I think that whenever you’re really passionate about the work that you do, you just tend to tie yourself to your work in such a personal way that it can cause a lot of stress because you want your work to be perfect all the time. I think that’s something that everybody in animal welfare struggles with, just learning how to take a step back sometimes. It’s something that we all acknowledge and definitely have to make a priority, but it’s all worth it. So it’s okay. It’s stress, but it’s worth it.
What do you like to do outside of work to relax?
Anything with my dogs, especially hiking or taking them to local breweries. Painting. When things go back to normal, I really want to start traveling again. I cannot wait. I don’t even know where I would want to go yet. We’re usually pretty good about taking regular vacations because I have to take a step back and breathe at times. Traveling is my way to do that. The fact that we don’t know when that’s going to be able to really happen again has been frustrating, but we’ll go anywhere. Wherever Southwest will take me for the cheapest, maybe!
What advice would you give people right now?
I would say just do anything, even if it’s small, that you can do to give yourself any sense of normalcy during all of this and that makes you happy and makes you feel like you’re not trapped at home. For me, that was definitely just getting out and walking my dogs every day. It just made me so much calmer and more at peace with my situation.
Who do you think is most responsible for you being the person you are today?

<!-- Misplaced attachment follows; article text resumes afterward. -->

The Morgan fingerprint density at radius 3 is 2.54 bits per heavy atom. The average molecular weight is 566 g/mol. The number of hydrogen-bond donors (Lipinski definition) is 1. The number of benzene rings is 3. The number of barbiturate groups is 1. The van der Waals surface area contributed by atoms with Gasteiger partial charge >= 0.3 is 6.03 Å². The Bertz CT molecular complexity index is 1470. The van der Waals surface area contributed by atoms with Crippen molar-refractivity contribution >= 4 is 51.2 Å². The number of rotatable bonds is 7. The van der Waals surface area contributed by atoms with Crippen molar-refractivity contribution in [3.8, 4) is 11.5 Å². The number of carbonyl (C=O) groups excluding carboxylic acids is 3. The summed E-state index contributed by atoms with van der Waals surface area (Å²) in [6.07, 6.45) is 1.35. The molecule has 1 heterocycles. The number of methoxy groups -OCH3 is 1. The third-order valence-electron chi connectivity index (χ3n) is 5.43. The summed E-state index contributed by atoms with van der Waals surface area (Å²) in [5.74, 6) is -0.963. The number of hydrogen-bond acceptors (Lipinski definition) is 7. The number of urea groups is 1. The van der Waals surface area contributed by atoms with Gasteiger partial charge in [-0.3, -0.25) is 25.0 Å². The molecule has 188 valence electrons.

I would have to say it’s a tie between my two aunts, one on each side, one my dad’s sister, one my mom’s sister, Robin and Alleta. They were both big time animal lovers. They definitely instilled that in me from a very young age. I was always raised around all of their pets and saw how much they adored them. Alleta has since passed, but they were both very compassionate and nurturing women, and they were not afraid to stand up for what they believe in. I always just really admire that in them.
Who are your personal heroes?
Anybody who’s out there making the world a better place for animals. I really admire people who work with wildlife protection, any sort of animal rescue, or work on our legislation and policies that desperately need to be changed, and those fighting climate change. Any of the people who are working on that, I applaud them, and I admire them a lot.
We already think of you as a superhero Kristen, but if you could choose one superhero power, what would it be?
I’ve always wished that since I was little, that I could talk to my animals. So partially that because it would just make my little child animal-loving heart happy. Also, I do feel like it would be really incredible to give animals a voice where people could understand them. I would just hope that would make a difference for them. But really, I would just love to be able to talk to my pets. Kennedy and I have had this conversation and he always made fun of me for choosing that. But I’m like, come on, that would thrill you if you could hear Cooper say, ‘I love you,’ though! It’d be great!
Thank you for all that you do and taking the time to talk with us today Kristen. Stay safe and have a good rest of your week.
For sacrificing her time and doing all she can to help protect and care for innocent and loving animals, we’re proud to award Kristen with the Hardin’s Heroes title, certificate, and a donation of $500 to her chosen charity: Nashville Humane Association.